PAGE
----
Some 700 peaceful protesters were arrested in recent days in New York City. The Occupy Wall Street protesters’ web site says, “We are getting kicked out of our homes. We are forced to choose between groceries and rent. We are denied quality medical care. We are suffering from environmental pollution. We are working long hours for little pay and no rights, if we're working at all. We are getting nothing while the other 1 percent is getting everything. We are the 99 percent.” The protesters' web site is:
Seven local bands, some of which tour nationally, played at a festival whose mission was to close the Vermont Yankee nuclear power plant. The music festival was on September 17 in Newfane, Vermont. The bands were outstanding. Among the highlights were Simba and Pulse Prophets. Hundreds of people attended; many danced. The autumn weather was sunny and comfortable.
Here are the web sites of the bands that performed:
On August 30, protesters were arrested for non-violent civil disobedience at the gates of the Vermont Yankee nuclear power plant. Activists are asking the public to attend a rally on September 12 outside the federal court in Brattleboro, the location of a trial that will likely decide whether Vermont Yankee will operate until March 2012 or until 2032. The reactor is three miles from Massachusetts and a stone’s throw from New Hampshire.
Claire Chang is a spokeswoman for www.NukeBusters.org
In the coming weeks there will be a series of rallies, courtroom actions, and a non-violent civil disobedience training camp. All are intended to close the Vermont Yankee nuclear power plant. Vermont Yankee is three miles from Massachusetts and a stone’s throw from New Hampshire.
Claire Chang is a spokesperson for www.NukeBusters.org
She asked the public to go to court to support 15 women who were arrested for non-violent civil disobedience at Vermont Yankee. Their court dates in Brattleboro are coming up soon:
On July 18, a federal judge in Brattleboro ruled that the state of Vermont had a better case than Entergy Corporation of Louisiana. Entergy wanted the judge to force Vermont to let Entergy run its Vermont Yankee nuclear power plant until 2032. Vermont wants the nuke permanently closed by March 2012. “The fight is not over, but we are in a much better position now than we would have been if this decision had gone the other way,” said Vermont attorney general Bill Sorrell.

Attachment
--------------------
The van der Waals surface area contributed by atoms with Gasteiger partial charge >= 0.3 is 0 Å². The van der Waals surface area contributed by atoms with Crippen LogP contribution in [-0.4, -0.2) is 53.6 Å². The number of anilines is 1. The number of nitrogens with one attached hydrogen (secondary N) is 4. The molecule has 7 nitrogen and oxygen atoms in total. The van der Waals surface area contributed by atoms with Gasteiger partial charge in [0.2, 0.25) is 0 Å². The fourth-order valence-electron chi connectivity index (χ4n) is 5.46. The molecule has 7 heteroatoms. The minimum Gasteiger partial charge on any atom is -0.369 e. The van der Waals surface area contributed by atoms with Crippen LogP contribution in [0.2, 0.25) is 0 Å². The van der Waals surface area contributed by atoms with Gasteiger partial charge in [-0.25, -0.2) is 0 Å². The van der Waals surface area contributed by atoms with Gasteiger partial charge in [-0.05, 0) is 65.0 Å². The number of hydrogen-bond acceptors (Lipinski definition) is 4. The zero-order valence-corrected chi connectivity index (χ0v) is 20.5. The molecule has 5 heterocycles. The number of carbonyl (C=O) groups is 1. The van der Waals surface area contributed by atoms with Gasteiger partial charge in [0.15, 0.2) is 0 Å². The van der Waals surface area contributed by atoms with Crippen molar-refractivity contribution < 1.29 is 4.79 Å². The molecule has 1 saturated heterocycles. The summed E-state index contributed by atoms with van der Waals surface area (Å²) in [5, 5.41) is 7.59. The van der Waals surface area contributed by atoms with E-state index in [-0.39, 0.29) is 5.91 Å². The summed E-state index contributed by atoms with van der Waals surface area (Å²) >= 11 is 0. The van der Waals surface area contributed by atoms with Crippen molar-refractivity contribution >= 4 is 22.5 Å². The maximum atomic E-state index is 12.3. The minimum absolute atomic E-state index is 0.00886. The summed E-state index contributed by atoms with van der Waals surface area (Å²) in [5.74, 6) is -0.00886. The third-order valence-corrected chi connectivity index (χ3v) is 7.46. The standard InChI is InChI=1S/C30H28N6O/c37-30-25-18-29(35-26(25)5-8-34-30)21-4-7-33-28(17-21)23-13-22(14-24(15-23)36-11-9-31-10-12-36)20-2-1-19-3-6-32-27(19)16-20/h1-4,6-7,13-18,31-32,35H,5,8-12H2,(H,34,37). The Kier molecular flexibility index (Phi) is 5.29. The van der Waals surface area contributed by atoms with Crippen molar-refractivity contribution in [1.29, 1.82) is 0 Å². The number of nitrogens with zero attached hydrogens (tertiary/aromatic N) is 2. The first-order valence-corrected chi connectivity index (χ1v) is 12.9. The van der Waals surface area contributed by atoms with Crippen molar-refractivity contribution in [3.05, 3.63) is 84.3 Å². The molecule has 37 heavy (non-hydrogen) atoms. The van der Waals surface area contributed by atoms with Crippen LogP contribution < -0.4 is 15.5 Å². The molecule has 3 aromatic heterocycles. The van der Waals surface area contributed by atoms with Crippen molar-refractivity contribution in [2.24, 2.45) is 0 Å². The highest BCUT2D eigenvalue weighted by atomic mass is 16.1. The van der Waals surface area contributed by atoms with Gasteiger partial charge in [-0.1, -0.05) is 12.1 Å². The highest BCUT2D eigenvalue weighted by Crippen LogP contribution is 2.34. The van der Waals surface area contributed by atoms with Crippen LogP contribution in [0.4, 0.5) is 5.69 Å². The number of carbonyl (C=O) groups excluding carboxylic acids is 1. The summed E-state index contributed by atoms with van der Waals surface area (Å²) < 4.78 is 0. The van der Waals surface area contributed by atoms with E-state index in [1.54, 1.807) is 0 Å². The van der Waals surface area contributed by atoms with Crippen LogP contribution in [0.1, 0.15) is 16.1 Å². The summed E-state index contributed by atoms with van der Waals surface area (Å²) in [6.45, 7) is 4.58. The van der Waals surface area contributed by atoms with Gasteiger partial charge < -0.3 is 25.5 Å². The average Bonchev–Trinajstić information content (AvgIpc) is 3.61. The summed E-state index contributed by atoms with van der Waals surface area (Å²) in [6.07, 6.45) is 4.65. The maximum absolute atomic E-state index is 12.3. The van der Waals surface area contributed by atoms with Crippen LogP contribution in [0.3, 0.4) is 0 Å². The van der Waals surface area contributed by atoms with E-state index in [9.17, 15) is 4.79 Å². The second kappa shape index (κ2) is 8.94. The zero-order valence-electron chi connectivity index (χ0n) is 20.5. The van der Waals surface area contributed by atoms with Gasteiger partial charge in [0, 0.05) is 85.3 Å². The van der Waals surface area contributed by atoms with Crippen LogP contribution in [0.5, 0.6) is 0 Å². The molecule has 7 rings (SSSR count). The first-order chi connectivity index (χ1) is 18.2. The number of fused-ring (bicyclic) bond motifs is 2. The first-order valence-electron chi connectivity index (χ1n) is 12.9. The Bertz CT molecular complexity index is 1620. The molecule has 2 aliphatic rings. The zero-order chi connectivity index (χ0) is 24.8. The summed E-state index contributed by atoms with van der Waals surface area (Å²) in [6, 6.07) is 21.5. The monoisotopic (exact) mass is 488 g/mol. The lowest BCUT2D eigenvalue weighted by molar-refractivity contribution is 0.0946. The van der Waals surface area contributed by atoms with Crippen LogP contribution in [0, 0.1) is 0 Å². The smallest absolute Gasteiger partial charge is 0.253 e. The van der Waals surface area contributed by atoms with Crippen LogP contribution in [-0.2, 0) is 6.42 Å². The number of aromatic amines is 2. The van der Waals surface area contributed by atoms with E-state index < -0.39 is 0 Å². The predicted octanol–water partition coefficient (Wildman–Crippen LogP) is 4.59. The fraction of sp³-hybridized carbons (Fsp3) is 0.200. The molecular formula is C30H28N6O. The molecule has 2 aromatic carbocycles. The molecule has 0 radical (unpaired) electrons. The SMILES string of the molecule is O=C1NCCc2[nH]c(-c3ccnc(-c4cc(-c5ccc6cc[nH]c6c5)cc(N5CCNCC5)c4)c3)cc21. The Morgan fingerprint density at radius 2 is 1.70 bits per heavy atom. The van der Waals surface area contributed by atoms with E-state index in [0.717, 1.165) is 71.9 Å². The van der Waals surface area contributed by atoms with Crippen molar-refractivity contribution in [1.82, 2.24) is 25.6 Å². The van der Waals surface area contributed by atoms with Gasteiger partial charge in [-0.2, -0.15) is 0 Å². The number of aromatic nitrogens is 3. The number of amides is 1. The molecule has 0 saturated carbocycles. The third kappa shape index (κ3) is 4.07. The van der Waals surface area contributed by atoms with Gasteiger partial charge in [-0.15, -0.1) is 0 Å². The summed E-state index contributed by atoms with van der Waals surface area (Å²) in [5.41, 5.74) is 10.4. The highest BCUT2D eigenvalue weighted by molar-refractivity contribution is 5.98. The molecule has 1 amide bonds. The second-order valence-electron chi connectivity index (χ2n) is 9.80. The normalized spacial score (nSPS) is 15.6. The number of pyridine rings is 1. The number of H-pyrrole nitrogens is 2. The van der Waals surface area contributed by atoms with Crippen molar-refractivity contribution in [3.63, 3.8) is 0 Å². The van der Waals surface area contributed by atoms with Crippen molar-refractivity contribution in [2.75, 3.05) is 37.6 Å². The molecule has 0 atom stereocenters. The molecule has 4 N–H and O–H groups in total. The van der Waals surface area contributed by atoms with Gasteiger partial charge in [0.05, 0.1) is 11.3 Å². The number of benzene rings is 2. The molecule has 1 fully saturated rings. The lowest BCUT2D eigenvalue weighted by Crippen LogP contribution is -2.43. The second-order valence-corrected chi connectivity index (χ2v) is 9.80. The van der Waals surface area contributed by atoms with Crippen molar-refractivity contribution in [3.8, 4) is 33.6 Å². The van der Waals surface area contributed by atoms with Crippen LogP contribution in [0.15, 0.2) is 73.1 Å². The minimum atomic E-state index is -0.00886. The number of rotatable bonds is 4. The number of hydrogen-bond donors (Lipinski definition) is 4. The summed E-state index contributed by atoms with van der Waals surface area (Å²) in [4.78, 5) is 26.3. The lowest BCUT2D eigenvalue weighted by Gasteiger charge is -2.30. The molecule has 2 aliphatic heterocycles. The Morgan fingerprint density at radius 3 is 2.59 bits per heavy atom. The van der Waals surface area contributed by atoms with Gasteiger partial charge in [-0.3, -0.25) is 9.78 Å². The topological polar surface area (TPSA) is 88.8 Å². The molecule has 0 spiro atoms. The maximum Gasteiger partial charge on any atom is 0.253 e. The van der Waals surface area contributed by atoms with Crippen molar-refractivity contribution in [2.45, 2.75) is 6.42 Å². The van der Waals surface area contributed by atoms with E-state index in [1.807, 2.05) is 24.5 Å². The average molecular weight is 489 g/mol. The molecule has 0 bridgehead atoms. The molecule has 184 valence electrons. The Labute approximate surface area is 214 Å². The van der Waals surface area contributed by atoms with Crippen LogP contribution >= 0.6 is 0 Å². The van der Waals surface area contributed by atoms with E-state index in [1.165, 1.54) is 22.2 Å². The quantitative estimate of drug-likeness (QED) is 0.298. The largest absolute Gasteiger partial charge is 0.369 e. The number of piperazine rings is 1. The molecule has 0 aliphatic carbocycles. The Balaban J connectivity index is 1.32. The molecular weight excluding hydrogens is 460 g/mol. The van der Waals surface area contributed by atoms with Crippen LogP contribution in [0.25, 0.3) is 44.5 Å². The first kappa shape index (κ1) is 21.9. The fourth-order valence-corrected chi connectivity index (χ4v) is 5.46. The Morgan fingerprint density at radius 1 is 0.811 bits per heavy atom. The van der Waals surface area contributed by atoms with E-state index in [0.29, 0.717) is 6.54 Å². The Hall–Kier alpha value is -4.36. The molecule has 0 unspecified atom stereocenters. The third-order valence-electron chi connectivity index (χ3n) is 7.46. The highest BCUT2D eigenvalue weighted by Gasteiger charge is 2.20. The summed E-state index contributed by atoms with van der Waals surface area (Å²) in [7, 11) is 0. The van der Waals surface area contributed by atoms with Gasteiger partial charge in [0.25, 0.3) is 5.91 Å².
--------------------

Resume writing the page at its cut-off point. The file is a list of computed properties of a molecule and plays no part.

Anti-nuclear activists are asking the public to join them on a march to the Vermont Yankee nuclear power plant on July 30. Marchers can start in Keene or Brattleboro. Vermont Yankee is three miles from Massachusetts and a stone’s throw from New Hampshire.
The march on Vermont Yankee is part of a 25 day March for a Nuclear Free World that will begin in Boston and end near Albany, New York. It will make stops at the Pilgrim nuclear power plant in eastern Massachusetts, and at the Seabrook nuclear power plant in eastern New Hampshire.
Fifteen women were arrested June 30 for non-violent civil disobedience outside the Vermont Yankee nuclear power plant. Vermont Yankee is three miles from Massachusetts and a stone’s throw from New Hampshire.
Activists are asking the public to join them at a rally on June 24 from 7:30 a.m. until 9 a.m. outside the federal court in Brattleboro where the trial of Entergy v. Shumlin will be held on June 23 and June 24 from 9 a.m. until 4 p.m. Peter Shumlin is governor of Vermont. Entergy is the Louisiana corporation that owns the problem plagued Vermont Yankee nuclear power plant. The reactor is three miles from Massachusetts and a stone’s throw from New Hampshire.
This photo was taken on June 7. It shows an anti-nuclear banner that was hung from a bridge over Interstate 91 in Putney, Vermont, near Brattleboro. The Vermont Yankee nuclear power plant is three miles from Massachusetts and a stone's throw from New Hampshire. More information on Vermont Yankee, and the movement to close it, is at http://valleypost.org/node/536
To enlarge the photo, click on it, then scroll down and click "See full-size image."
photo by Eesha Williams
The Springfield city council voted 10 – 2 to snuff out a proposed corporate incinerator May 23. The vote came after a four-hour-long public hearing before the city council on May 17. At the hearing, locals blasted the incinerator plan. Stop Toxic Incineration in Springfield (STIP), an all-volunteer group, fought the proposal for several years.
“I’m proud of the city council for putting public health ahead of the threat of being sued by the developer,” said STIP spokeswoman Michaelann Bewsee.